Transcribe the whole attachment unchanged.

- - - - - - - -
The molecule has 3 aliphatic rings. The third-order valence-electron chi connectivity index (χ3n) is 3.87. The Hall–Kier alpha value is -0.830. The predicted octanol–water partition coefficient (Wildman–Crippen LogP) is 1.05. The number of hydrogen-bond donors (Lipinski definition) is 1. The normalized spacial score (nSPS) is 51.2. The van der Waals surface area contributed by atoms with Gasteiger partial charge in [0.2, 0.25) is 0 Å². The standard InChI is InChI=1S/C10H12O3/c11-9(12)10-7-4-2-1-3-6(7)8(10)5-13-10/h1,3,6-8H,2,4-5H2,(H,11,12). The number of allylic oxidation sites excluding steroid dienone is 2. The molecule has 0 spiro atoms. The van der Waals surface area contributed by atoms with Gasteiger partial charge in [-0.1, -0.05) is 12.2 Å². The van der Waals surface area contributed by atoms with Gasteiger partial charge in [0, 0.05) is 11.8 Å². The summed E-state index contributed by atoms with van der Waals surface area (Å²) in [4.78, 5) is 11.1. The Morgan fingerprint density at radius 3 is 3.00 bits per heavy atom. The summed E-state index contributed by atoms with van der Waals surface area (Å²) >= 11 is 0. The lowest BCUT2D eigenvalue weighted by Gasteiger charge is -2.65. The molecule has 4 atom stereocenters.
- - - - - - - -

The molecule has 3 aliphatic rings. The third-order valence-electron chi connectivity index (χ3n) is 3.87. The Hall–Kier alpha value is -0.830. The predicted octanol–water partition coefficient (Wildman–Crippen LogP) is 1.05. The number of hydrogen-bond donors (Lipinski definition) is 1. The normalized spacial score (nSPS) is 51.2. The van der Waals surface area contributed by atoms with Gasteiger partial charge in [0.2, 0.25) is 0 Å². The standard InChI is InChI=1S/C10H12O3/c11-9(12)10-7-4-2-1-3-6(7)8(10)5-13-10/h1,3,6-8H,2,4-5H2,(H,11,12). The number of allylic oxidation sites excluding steroid dienone is 2. The molecule has 0 spiro atoms. The van der Waals surface area contributed by atoms with Gasteiger partial charge in [-0.1, -0.05) is 12.2 Å². The van der Waals surface area contributed by atoms with Gasteiger partial charge in [0, 0.05) is 11.8 Å². The summed E-state index contributed by atoms with van der Waals surface area (Å²) in [4.78, 5) is 11.1. The Morgan fingerprint density at radius 3 is 3.00 bits per heavy atom. The summed E-state index contributed by atoms with van der Waals surface area (Å²) >= 11 is 0. The lowest BCUT2D eigenvalue weighted by Gasteiger charge is -2.65. The molecule has 4 atom stereocenters.